Ovens & Murray Advertiser

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Vehicle Dynamic Control features electronic stability control, anti-lock braking, electronic brakeforce distributi­on, brake assist, traction control and hill start assist.

You don’t so much climb into the BRZ tS seats, as drop into them over generous side bolsters, which are designed to provide lateral support to occupants in spirited driving.

Strictly a 2+2, all four seats are snug and low to the ground, adding to the car’s low centre of gravity and giving occupants a feeling of speed characteri­stic of a performanc­e car.

Legroom in the back is limited despite the front seats having especially thin backs.

There is no loss of driver confidence in Subaru’s to two-wheel drive, instead of four-wheel drive as is fitted to all other Subarus. BRZ’s suspension produces plenty of grip and stability.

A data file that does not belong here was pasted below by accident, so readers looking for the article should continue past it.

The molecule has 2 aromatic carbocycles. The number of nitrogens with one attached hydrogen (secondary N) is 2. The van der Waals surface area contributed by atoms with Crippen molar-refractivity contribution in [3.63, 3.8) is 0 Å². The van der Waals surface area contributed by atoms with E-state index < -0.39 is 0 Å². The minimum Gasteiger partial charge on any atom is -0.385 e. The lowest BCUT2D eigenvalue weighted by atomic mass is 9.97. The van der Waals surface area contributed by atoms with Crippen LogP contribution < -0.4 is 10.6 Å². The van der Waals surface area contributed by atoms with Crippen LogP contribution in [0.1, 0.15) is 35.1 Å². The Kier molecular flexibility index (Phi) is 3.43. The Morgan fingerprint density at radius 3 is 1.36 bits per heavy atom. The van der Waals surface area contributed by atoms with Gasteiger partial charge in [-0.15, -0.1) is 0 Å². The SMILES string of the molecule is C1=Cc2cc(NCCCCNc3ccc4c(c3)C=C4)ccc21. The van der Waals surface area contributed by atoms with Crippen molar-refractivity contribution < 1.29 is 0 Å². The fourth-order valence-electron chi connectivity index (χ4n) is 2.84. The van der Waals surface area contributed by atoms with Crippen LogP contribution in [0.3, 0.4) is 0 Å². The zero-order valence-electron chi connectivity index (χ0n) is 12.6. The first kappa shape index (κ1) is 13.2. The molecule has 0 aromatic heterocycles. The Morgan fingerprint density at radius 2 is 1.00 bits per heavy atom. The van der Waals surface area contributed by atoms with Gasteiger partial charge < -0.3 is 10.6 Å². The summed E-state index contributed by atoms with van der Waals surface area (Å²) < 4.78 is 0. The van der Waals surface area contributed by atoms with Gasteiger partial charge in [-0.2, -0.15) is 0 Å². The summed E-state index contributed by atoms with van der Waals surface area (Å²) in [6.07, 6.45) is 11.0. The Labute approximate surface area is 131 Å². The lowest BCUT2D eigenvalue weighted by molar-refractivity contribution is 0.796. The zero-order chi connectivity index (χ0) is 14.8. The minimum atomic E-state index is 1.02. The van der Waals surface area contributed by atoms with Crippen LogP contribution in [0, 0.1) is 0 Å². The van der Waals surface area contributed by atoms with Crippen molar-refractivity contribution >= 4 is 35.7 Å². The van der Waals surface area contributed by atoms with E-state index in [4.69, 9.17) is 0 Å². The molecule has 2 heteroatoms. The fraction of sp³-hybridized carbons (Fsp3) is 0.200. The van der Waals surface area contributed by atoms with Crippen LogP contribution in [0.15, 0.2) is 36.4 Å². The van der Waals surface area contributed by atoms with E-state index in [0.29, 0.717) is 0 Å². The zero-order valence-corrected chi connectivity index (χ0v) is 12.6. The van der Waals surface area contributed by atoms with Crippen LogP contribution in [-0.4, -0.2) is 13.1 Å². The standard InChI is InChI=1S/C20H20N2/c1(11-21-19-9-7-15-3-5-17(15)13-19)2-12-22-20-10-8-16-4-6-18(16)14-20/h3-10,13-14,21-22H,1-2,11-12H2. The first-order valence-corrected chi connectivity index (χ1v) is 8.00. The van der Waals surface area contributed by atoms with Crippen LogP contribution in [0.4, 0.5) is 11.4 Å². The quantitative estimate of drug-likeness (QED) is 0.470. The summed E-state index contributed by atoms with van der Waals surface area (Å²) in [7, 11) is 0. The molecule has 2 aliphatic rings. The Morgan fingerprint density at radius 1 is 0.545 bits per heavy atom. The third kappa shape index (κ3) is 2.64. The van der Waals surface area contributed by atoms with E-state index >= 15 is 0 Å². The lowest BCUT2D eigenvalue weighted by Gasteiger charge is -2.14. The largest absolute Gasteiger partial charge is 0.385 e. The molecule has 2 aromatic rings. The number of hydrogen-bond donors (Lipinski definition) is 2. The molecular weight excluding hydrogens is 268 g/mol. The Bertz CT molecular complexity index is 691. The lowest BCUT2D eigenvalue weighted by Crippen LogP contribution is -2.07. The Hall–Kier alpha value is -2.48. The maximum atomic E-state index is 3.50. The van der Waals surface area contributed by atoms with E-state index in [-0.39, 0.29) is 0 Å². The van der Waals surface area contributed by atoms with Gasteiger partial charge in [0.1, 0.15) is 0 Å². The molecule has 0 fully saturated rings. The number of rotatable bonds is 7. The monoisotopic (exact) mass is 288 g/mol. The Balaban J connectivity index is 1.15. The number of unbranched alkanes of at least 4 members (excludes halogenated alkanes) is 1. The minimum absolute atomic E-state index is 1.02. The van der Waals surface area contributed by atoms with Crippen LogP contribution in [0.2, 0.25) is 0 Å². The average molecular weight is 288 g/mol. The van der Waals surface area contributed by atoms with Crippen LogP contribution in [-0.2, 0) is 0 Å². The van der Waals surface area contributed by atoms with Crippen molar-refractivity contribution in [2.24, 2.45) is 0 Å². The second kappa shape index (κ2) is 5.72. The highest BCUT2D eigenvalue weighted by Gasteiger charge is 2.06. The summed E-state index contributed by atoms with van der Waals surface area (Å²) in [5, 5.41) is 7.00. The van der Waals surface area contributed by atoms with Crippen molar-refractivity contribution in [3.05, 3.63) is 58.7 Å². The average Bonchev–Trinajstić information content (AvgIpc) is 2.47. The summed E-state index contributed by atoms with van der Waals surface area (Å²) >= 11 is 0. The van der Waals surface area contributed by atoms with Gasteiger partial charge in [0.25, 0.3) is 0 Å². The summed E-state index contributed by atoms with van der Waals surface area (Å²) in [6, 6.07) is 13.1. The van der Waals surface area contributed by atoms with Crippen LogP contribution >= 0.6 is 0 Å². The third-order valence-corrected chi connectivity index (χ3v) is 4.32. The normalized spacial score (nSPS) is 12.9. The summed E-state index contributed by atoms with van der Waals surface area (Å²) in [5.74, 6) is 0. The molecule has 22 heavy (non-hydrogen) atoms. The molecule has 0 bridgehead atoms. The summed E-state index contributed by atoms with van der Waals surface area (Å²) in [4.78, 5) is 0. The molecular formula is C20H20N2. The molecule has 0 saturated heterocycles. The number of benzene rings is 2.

A flexible draw stiffener links the front suspension cross-member and chassis subframe at an angle and applies a pre-load. This ensures the car responds in a broad range of driving situations, including turn-in, driving through ruts, in crosswinds and rain.

Sachs shock absorbers, tuned exclusivel­y by STI, deliver linear steering response, while coil springs, also tuned by STI, limit body roll and provide a flat, quality feel for smooth ride comfort. The springs are painted in STI’s characteri­stic cherry red.

High performanc­e Michelin Pilot Sport 4 215 / 40R18 tyres were selected by STI, following extensive testing, ensuring their suitabilit­y to the tuned suspension and body reinforcem­ents.

On premium unleaded petrol the test car came up with consumptio­n of 8.6 litres per 100 kilometres in a mix of suburban and highway driving.

Much pleasure is to be gained by driving the BRZ, especially the six-speed manual, with its short, sharp gearshifts at high revs to the accompanim­ent of the glorious deep throated growl typical of a boxer engine filling cabin.

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